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Why wasn't the 386sx CPU developed as a drop-in replacement for the 286?

Link please.

A quote without the source is worth dilly squat......

BTW this is a discussion not a court case.
 

BTW this is a discussion not a court case.
I stand by my statement your honor.......

AO you are guilty as charged ;)
 
The 80286 existed in CLCC, PLCC, PGA and QFP . Initial shipments were made as CLCC--to my knowledge the 386 never used that packaging.
Which also reminds me I should ask why the 387DX was packaged in 68-pin PGA instead of CLCC/PLCC
 
My recollection was that the '387 was a late addition. Witness the number of early 386DX boards using the 40 pin 80287 because the 387 wasn't ripe for shipping. So it makes sense that the packaging for the 387 was limited. Do any boards exist where the 386 was a PLCC with the 387 being PGA? I don't recall any offhand.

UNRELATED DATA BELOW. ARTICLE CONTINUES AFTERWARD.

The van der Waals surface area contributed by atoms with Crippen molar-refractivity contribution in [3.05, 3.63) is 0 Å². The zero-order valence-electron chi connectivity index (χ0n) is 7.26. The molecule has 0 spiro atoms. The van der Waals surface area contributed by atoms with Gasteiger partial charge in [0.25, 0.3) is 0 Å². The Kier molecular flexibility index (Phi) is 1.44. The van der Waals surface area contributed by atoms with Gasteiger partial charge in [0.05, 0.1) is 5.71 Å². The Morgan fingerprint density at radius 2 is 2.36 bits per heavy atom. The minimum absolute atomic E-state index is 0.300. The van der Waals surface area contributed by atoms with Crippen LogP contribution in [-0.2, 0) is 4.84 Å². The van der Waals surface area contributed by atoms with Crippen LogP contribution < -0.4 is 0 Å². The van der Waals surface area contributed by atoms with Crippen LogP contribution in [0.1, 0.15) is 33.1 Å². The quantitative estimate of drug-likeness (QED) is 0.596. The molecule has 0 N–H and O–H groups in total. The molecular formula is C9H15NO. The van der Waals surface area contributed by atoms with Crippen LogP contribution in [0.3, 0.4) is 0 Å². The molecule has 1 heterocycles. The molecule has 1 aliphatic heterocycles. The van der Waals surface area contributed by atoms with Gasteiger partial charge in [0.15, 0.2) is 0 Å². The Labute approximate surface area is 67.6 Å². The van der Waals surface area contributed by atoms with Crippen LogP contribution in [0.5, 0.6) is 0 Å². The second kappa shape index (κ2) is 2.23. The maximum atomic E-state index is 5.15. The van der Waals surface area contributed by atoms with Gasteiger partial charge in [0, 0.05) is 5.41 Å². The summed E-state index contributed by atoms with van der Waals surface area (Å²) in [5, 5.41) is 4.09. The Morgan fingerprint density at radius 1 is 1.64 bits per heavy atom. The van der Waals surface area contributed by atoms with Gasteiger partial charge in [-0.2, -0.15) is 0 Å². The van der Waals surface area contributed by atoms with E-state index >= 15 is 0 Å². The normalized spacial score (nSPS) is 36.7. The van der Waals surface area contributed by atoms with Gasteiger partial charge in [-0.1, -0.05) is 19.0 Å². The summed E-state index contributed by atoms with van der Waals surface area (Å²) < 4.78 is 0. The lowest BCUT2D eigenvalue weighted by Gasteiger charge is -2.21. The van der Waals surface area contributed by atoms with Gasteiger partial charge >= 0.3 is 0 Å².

I bought a 386SXnow unit for work to see if I could get it to work with the intel 286 multibus. While I did not get the cache running, it worked fine right up until I tried to access I/O.

I cant quite remember the details now, but the machine hung until I pulled down the interrupt as it was not getting it properly from the I/O interface.

Had to put in in my AT instead.
 
You have a point. I have some 84 pin PLCCs, but that's still pretty far from a 132 pin count. I guess I was thinking of the 80286 varieties. Even the SX had too many pins-100.
 
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You have a point. I have some 84 pin PLCCs, but that's still pretty far from a 132 pin count. I guess I was thinking of the 80286 varieties. Even the SX had too many pins-100.
Which is why I focused on the 387DX, which the average user is more likely to touch than the 386DX anyway.
 
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